Now, on to truth number two: every ministry job is a people job. There are no exceptions. Worship Pastor? Yup. Communications Director? Mmhmm. Media Coordinator? You bet. Band Leader, Camera Operator and Complaint Card Reader? Yes, yes, and heck yes.
Worship leaders, your job is your people. It’s not to finally achieve organizational nirvana in Planning Center. It’s not to write the next hit song. It’s not to populate social media with sermon anecdotes and song clips. It’s not to figure out the exact length of time you can run the hazer to make the lights look cool before the people in the front row start complaining.
You have one job. Your job is to make disciples.
Now I can already hear the objections rising out of your throat: “But this is part of making disciples! There’s nothing wrong with any of these things!” And you’re right. Lord knows I can’t stand a Planning Center account that looks like my toddler got hold of the computer and started adding song arrangements.
But would you be willing to be honest with yourself for just a moment? If you set aside building your own kingdom – that desire inside of you to lead a bigger service, look cooler on screen, receive more applause, and compete with the bigger churches down the street – if you set aside that kingdom for a moment and focused only on building God’s kingdom, what would you do differently?
How many of your current activities would survive that kind of purge? If they did survive, how might they change in their focus or motivation?
I worry that we get so caught up in the business of church – or what we perceive to be the business of church – that we miss our one job: the people.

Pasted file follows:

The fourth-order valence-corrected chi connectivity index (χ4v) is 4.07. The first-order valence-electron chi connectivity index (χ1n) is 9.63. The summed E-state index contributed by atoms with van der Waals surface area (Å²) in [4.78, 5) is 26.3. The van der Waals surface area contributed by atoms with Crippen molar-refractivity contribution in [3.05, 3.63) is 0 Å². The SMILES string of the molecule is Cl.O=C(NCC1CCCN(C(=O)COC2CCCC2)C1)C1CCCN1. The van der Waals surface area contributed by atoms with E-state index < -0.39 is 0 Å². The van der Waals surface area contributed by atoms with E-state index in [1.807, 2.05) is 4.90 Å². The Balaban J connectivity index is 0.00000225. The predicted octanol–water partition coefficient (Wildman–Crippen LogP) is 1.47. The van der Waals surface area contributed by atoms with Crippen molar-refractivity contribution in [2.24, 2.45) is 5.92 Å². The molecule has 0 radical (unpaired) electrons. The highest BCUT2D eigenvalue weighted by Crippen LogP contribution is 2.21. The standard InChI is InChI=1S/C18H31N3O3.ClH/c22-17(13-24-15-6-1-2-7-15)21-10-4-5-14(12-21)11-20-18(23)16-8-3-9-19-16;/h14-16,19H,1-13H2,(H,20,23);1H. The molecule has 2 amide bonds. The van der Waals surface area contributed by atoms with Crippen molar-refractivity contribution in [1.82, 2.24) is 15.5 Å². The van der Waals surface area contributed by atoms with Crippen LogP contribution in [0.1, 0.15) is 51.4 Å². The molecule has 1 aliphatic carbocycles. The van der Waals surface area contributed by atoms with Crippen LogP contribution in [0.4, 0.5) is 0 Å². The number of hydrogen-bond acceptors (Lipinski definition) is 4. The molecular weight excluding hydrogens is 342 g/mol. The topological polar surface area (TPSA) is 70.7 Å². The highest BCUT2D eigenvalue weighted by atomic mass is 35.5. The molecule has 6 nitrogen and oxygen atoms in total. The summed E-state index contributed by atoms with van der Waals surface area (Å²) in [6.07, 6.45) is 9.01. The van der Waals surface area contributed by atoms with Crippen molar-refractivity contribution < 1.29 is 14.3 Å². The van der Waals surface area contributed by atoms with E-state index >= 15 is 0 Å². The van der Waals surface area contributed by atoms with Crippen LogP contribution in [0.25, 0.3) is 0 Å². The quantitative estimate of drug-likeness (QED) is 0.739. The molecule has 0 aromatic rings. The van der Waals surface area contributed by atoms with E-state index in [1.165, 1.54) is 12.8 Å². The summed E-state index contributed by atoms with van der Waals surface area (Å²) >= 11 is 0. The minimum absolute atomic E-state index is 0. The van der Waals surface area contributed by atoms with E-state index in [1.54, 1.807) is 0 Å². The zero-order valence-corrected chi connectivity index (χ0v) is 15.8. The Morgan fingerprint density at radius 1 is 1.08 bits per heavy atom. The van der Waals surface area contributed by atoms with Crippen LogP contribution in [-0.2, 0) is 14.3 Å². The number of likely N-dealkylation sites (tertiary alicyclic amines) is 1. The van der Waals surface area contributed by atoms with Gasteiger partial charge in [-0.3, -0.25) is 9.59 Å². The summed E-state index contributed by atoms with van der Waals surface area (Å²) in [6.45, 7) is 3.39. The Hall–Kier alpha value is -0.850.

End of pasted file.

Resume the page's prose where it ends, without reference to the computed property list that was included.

When was the last time you went to lunch with someone for the sole purpose of hearing them out and encouraging them? When was the last time you led your musicians in studying scripture or told them what God was doing in your heart? When was the last time you had a tough conversation with a ministry volunteer whose life wasn’t heading in the right direction?
None of us are nailing it on this count. Some of us may be doing better than others, but I can’t think of a moment in my ministry to date when I was perfectly embodying the disciple-maker I was called to be. But that’s why we need reminders to refocus, to lay it all out on the table and say, “God, how much of this am I doing for your kingdom, and how much am I doing for mine?”
There’s a part of our spirits that rebels against this. We just can’t stop working, like Martha bustling about the kitchen while Mary sits at the feet of Jesus. To you (and me!) Jesus might say, “Seek first the kingdom of God and his righteousness, and all these things will be given to you as well” (Matt. 6:33).
Worship leaders, let’s get back to our one job. We weren’t called to be musicians, or conductors, or strategists, or set designers, or producers, or beard models, or skinny jean aficionados.
We were called to be disciple-makers.
David Ray and his wife Jess are worship leaders, artists, and songwriters, and the creators of the Doorpost Songs Family Worship Series. Dave and Jess care deeply about reconnecting worship and discipleship in the church and at home. Listen, view resources, and find out about their Family Worship Subscription at daveandjessray.com.